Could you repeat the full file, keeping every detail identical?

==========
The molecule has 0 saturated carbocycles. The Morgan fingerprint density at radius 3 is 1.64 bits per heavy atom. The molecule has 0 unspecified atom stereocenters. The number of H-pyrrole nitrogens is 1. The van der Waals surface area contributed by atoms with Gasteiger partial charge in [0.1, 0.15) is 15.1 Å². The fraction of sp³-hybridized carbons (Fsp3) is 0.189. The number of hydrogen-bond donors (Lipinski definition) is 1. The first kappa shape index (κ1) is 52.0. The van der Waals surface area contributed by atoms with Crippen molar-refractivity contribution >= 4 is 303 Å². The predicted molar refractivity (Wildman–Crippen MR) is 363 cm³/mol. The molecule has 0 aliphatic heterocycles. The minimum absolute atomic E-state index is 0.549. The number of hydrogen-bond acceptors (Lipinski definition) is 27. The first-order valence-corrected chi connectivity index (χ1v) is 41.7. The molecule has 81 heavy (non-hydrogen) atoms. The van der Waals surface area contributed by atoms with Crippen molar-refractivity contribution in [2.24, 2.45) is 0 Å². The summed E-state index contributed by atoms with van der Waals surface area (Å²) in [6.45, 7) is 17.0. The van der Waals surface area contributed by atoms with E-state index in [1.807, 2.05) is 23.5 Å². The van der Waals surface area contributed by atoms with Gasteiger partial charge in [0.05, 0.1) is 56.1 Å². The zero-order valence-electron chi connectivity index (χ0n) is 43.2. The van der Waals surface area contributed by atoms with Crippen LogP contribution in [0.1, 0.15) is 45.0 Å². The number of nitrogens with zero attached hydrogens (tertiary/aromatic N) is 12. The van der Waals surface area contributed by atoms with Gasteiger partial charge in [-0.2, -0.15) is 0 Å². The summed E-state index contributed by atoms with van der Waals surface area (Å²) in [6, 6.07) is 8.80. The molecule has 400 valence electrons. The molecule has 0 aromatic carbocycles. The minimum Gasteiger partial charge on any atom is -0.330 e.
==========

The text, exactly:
The molecule has 0 saturated carbocycles. The Morgan fingerprint density at radius 3 is 1.64 bits per heavy atom. The molecule has 0 unspecified atom stereocenters. The number of H-pyrrole nitrogens is 1. The van der Waals surface area contributed by atoms with Gasteiger partial charge in [0.1, 0.15) is 15.1 Å². The fraction of sp³-hybridized carbons (Fsp3) is 0.189. The number of hydrogen-bond donors (Lipinski definition) is 1. The first kappa shape index (κ1) is 52.0. The van der Waals surface area contributed by atoms with Crippen molar-refractivity contribution >= 4 is 303 Å². The predicted molar refractivity (Wildman–Crippen MR) is 363 cm³/mol. The molecule has 0 aliphatic heterocycles. The minimum absolute atomic E-state index is 0.549. The number of hydrogen-bond acceptors (Lipinski definition) is 27. The first-order valence-corrected chi connectivity index (χ1v) is 41.7. The molecule has 81 heavy (non-hydrogen) atoms. The van der Waals surface area contributed by atoms with Crippen molar-refractivity contribution in [2.24, 2.45) is 0 Å². The summed E-state index contributed by atoms with van der Waals surface area (Å²) in [6.45, 7) is 17.0. The van der Waals surface area contributed by atoms with E-state index in [1.807, 2.05) is 23.5 Å². The van der Waals surface area contributed by atoms with Gasteiger partial charge in [0.05, 0.1) is 56.1 Å². The zero-order valence-electron chi connectivity index (χ0n) is 43.2. The van der Waals surface area contributed by atoms with Crippen LogP contribution in [0.1, 0.15) is 45.0 Å². The number of nitrogens with zero attached hydrogens (tertiary/aromatic N) is 12. The van der Waals surface area contributed by atoms with Gasteiger partial charge in [-0.2, -0.15) is 0 Å². The summed E-state index contributed by atoms with van der Waals surface area (Å²) in [6, 6.07) is 8.80. The molecule has 400 valence electrons. The molecule has 0 aromatic carbocycles. The minimum Gasteiger partial charge on any atom is -0.330 e.